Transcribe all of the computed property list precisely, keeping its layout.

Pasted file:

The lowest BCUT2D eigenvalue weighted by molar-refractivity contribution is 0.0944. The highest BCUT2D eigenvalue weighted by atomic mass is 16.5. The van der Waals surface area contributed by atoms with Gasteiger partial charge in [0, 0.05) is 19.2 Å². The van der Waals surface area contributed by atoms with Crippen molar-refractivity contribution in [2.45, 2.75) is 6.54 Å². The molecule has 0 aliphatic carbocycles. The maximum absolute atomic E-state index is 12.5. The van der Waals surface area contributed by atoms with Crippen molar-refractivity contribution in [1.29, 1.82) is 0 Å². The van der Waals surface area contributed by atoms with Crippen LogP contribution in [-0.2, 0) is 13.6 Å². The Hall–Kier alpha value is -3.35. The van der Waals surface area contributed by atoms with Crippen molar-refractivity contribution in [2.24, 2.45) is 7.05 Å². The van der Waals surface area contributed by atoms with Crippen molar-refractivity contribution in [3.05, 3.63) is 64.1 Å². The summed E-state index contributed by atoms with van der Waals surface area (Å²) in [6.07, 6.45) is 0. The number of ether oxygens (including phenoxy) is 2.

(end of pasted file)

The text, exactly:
The lowest BCUT2D eigenvalue weighted by molar-refractivity contribution is 0.0944. The highest BCUT2D eigenvalue weighted by atomic mass is 16.5. The van der Waals surface area contributed by atoms with Gasteiger partial charge in [0, 0.05) is 19.2 Å². The van der Waals surface area contributed by atoms with Crippen molar-refractivity contribution in [2.45, 2.75) is 6.54 Å². The molecule has 0 aliphatic carbocycles. The maximum absolute atomic E-state index is 12.5. The van der Waals surface area contributed by atoms with Crippen molar-refractivity contribution in [1.29, 1.82) is 0 Å². The van der Waals surface area contributed by atoms with Crippen LogP contribution in [-0.2, 0) is 13.6 Å². The Hall–Kier alpha value is -3.35. The van der Waals surface area contributed by atoms with Crippen molar-refractivity contribution in [2.24, 2.45) is 7.05 Å². The van der Waals surface area contributed by atoms with Crippen molar-refractivity contribution in [3.05, 3.63) is 64.1 Å². The summed E-state index contributed by atoms with van der Waals surface area (Å²) in [6.07, 6.45) is 0. The number of ether oxygens (including phenoxy) is 2.